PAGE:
2006: Practice turns Hack into contender

Picture a top male junior golfer and a vision leaps to mind: Broad shoulders, 28-inch waist, flies it 300 yards, if a little crooked. In short, a Tiger Woods wannabe.

One of the nation’s hottest young players, Jhared Hack, makes his teacher reach for a comparison that’s as unanticipated as Hack’s rise to prominence has been sudden.

“Jhared’s a steady, unassuming player, but he gets the job done,” says Sean Hogan, who along with David Leadbetter, coaches Hack. “He’s a very confident young man with a quietly competitive nature – sort of a Jeff Maggert type.”

It’s nice to know someone was watching those “I am Jeff Maggert” commercials.

The 5-foot-11, 185-pound Hack recently has joined the fitness-focused set, with an emphasis on cardio, as well as some light weightlifting and flexibility work. But he remains a delightful throwback in many ways, from his signature bucket hat to an insistence on calling everyone older than him “sir” or “ma’am.” He is a grinder – putting in six or seven hours per day this summer when not in competition – but no range rat, preferring to invent short-game drills and practice mainly on the course. Perhaps most telling, despite his Leadbetter Academy connection, Hack is pretty much the opposite of the silver spoon-fed, coach-reliant teen star.

“He’s a very low maintenance-type junior, which is refreshing,” Hogan says. “For a young player, he does well with a little amount of coaching each month. And he’s a hard worker who takes responsibility for his game.”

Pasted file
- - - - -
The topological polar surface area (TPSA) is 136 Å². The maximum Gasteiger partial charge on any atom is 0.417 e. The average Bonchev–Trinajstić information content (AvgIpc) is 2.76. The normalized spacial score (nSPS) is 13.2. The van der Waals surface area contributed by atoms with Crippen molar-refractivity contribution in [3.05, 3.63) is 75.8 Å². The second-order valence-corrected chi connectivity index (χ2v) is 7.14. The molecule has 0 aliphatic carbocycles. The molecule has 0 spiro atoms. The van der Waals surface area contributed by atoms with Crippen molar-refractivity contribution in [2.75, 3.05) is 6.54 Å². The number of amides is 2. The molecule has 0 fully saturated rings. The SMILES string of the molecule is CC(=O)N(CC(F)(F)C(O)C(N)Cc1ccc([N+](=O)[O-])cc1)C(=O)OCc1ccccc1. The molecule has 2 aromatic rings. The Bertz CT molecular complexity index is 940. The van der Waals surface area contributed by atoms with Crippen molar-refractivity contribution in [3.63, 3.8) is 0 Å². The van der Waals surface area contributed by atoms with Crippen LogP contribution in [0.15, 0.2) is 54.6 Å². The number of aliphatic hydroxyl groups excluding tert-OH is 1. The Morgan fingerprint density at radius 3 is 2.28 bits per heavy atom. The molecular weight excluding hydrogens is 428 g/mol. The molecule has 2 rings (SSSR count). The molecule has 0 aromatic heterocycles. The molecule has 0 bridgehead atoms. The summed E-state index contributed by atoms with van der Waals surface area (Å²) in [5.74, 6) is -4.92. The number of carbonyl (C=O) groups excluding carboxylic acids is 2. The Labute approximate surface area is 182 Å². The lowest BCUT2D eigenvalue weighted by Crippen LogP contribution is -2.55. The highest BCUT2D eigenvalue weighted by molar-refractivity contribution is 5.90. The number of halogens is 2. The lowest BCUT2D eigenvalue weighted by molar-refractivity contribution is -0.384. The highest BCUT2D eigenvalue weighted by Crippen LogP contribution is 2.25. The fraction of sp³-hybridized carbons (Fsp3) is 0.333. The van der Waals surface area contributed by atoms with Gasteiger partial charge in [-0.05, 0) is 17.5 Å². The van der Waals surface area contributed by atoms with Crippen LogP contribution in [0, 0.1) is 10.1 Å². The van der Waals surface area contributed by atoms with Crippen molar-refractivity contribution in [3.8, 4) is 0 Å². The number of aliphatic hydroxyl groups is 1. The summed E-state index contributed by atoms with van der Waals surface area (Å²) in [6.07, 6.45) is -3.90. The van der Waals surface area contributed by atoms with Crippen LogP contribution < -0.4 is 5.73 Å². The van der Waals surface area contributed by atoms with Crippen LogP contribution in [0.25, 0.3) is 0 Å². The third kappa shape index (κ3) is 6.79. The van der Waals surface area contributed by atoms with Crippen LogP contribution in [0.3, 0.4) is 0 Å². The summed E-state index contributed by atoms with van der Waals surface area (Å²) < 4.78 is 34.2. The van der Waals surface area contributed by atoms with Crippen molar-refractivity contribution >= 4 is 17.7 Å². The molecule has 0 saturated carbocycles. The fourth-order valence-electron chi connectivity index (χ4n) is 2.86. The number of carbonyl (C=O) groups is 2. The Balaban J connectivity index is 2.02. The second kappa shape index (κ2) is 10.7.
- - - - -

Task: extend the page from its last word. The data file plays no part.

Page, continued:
Entering his senior year of high school and verbally committed to the University of Central Florida, Hack may be old school, but he has a touch of New Age, too. His mother has convinced him to read positive-thinking books, his favorite of which is “Excuse Me, Your Life is Waiting,” by Lynn Grabhorn.

“I’ve never been negative or one to slam clubs or anything,” says Hack, of Heathrow, Fla. “I’d just get a little down on myself when I would make a couple of bogeys at the start. Now I realize that you can make two or three bogeys and it’s still possible to shoot 65.”

Hack sometimes will pretend to be 5-over par when he tees off on the first hole, making a game of trying to work his way back to even. Keeping the

game a game, says Hack, is part of what has made him successful, and kept him passionate.

“Some of the guys I play with don’t look like they’re having fun,” he says. “That’s one thing I’m proud of. I always have fun, even on bad days – everybody has them.”

Those have been few and far between lately for Hack, winner of six tournaments in the last year, more a Woodsian than Maggert-like record.

“I’ve always considered myself a dark horse,” says Hack. “But I think people notice me a bit more now, especially after winning the Western Junior. I feel like that put me in the category of the best players in the country.”

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